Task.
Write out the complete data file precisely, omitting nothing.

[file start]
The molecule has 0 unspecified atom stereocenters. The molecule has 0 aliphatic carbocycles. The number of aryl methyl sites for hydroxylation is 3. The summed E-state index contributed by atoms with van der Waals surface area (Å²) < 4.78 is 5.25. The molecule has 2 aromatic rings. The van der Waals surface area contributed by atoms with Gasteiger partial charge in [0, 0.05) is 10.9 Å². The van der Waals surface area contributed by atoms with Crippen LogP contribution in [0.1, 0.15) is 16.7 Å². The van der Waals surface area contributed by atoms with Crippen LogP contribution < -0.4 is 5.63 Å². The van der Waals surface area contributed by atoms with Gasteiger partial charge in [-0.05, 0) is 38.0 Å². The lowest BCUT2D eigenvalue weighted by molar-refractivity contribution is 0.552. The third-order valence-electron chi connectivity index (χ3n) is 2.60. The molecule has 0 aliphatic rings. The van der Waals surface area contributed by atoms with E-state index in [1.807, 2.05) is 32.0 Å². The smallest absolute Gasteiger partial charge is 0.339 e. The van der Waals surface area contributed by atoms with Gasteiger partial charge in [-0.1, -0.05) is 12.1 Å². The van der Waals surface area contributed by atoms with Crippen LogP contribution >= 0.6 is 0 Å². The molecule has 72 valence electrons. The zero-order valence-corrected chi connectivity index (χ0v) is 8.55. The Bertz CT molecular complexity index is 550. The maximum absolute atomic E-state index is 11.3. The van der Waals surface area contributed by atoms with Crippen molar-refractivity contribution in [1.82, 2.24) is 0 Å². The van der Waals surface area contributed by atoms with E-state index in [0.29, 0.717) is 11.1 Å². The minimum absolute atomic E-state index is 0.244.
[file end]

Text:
The molecule has 0 unspecified atom stereocenters. The molecule has 0 aliphatic carbocycles. The number of aryl methyl sites for hydroxylation is 3. The summed E-state index contributed by atoms with van der Waals surface area (Å²) < 4.78 is 5.25. The molecule has 2 aromatic rings. The van der Waals surface area contributed by atoms with Gasteiger partial charge in [0, 0.05) is 10.9 Å². The van der Waals surface area contributed by atoms with Crippen LogP contribution in [0.1, 0.15) is 16.7 Å². The van der Waals surface area contributed by atoms with Crippen LogP contribution < -0.4 is 5.63 Å². The van der Waals surface area contributed by atoms with Gasteiger partial charge in [-0.05, 0) is 38.0 Å². The lowest BCUT2D eigenvalue weighted by molar-refractivity contribution is 0.552. The third-order valence-electron chi connectivity index (χ3n) is 2.60. The molecule has 0 aliphatic rings. The van der Waals surface area contributed by atoms with E-state index in [1.807, 2.05) is 32.0 Å². The smallest absolute Gasteiger partial charge is 0.339 e. The van der Waals surface area contributed by atoms with Gasteiger partial charge in [-0.1, -0.05) is 12.1 Å². The van der Waals surface area contributed by atoms with Crippen LogP contribution >= 0.6 is 0 Å². The molecule has 72 valence electrons. The zero-order valence-corrected chi connectivity index (χ0v) is 8.55. The Bertz CT molecular complexity index is 550. The maximum absolute atomic E-state index is 11.3. The van der Waals surface area contributed by atoms with Crippen molar-refractivity contribution in [1.82, 2.24) is 0 Å². The van der Waals surface area contributed by atoms with E-state index in [0.29, 0.717) is 11.1 Å². The minimum absolute atomic E-state index is 0.244.